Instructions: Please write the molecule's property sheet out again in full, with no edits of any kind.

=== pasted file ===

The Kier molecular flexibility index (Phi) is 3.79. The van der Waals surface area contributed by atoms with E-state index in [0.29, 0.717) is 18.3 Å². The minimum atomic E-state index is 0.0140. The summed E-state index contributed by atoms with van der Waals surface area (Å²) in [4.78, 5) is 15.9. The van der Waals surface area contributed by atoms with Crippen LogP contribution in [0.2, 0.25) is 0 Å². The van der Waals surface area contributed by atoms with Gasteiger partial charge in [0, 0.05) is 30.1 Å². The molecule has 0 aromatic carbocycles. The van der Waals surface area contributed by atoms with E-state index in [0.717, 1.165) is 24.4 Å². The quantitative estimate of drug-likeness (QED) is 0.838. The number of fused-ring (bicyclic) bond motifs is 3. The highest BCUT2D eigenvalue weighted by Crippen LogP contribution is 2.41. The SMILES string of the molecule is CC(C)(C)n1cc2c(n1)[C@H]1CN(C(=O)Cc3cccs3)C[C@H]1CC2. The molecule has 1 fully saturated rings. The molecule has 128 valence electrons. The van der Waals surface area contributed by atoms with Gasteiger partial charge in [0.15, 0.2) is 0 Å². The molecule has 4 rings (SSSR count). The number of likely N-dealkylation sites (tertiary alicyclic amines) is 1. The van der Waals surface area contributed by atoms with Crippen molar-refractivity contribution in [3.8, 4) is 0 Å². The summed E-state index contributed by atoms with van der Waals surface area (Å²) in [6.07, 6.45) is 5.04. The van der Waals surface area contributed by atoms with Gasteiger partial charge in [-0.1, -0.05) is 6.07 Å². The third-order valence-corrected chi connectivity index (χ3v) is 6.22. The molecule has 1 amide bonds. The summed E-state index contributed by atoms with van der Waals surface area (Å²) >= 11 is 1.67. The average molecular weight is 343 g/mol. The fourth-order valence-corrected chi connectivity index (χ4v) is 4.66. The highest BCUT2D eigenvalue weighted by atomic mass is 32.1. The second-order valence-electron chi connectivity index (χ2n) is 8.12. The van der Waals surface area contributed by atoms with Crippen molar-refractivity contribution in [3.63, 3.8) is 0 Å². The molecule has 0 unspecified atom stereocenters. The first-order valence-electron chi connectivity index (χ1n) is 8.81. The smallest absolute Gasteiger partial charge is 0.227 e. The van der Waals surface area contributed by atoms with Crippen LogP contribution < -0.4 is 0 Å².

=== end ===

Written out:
The Kier molecular flexibility index (Phi) is 3.79. The van der Waals surface area contributed by atoms with E-state index in [0.29, 0.717) is 18.3 Å². The minimum atomic E-state index is 0.0140. The summed E-state index contributed by atoms with van der Waals surface area (Å²) in [4.78, 5) is 15.9. The van der Waals surface area contributed by atoms with Crippen LogP contribution in [0.2, 0.25) is 0 Å². The van der Waals surface area contributed by atoms with Gasteiger partial charge in [0, 0.05) is 30.1 Å². The molecule has 0 aromatic carbocycles. The van der Waals surface area contributed by atoms with E-state index in [0.717, 1.165) is 24.4 Å². The quantitative estimate of drug-likeness (QED) is 0.838. The number of fused-ring (bicyclic) bond motifs is 3. The highest BCUT2D eigenvalue weighted by Crippen LogP contribution is 2.41. The SMILES string of the molecule is CC(C)(C)n1cc2c(n1)[C@H]1CN(C(=O)Cc3cccs3)C[C@H]1CC2. The molecule has 1 fully saturated rings. The molecule has 128 valence electrons. The van der Waals surface area contributed by atoms with Gasteiger partial charge in [0.15, 0.2) is 0 Å². The molecule has 4 rings (SSSR count). The number of likely N-dealkylation sites (tertiary alicyclic amines) is 1. The van der Waals surface area contributed by atoms with Crippen molar-refractivity contribution in [3.8, 4) is 0 Å². The summed E-state index contributed by atoms with van der Waals surface area (Å²) in [6.07, 6.45) is 5.04. The van der Waals surface area contributed by atoms with Gasteiger partial charge in [-0.1, -0.05) is 6.07 Å². The third-order valence-corrected chi connectivity index (χ3v) is 6.22. The molecule has 1 amide bonds. The summed E-state index contributed by atoms with van der Waals surface area (Å²) >= 11 is 1.67. The average molecular weight is 343 g/mol. The fourth-order valence-corrected chi connectivity index (χ4v) is 4.66. The highest BCUT2D eigenvalue weighted by atomic mass is 32.1. The second-order valence-electron chi connectivity index (χ2n) is 8.12. The van der Waals surface area contributed by atoms with Crippen molar-refractivity contribution in [3.63, 3.8) is 0 Å². The molecule has 0 unspecified atom stereocenters. The first-order valence-electron chi connectivity index (χ1n) is 8.81. The smallest absolute Gasteiger partial charge is 0.227 e. The van der Waals surface area contributed by atoms with Crippen LogP contribution < -0.4 is 0 Å².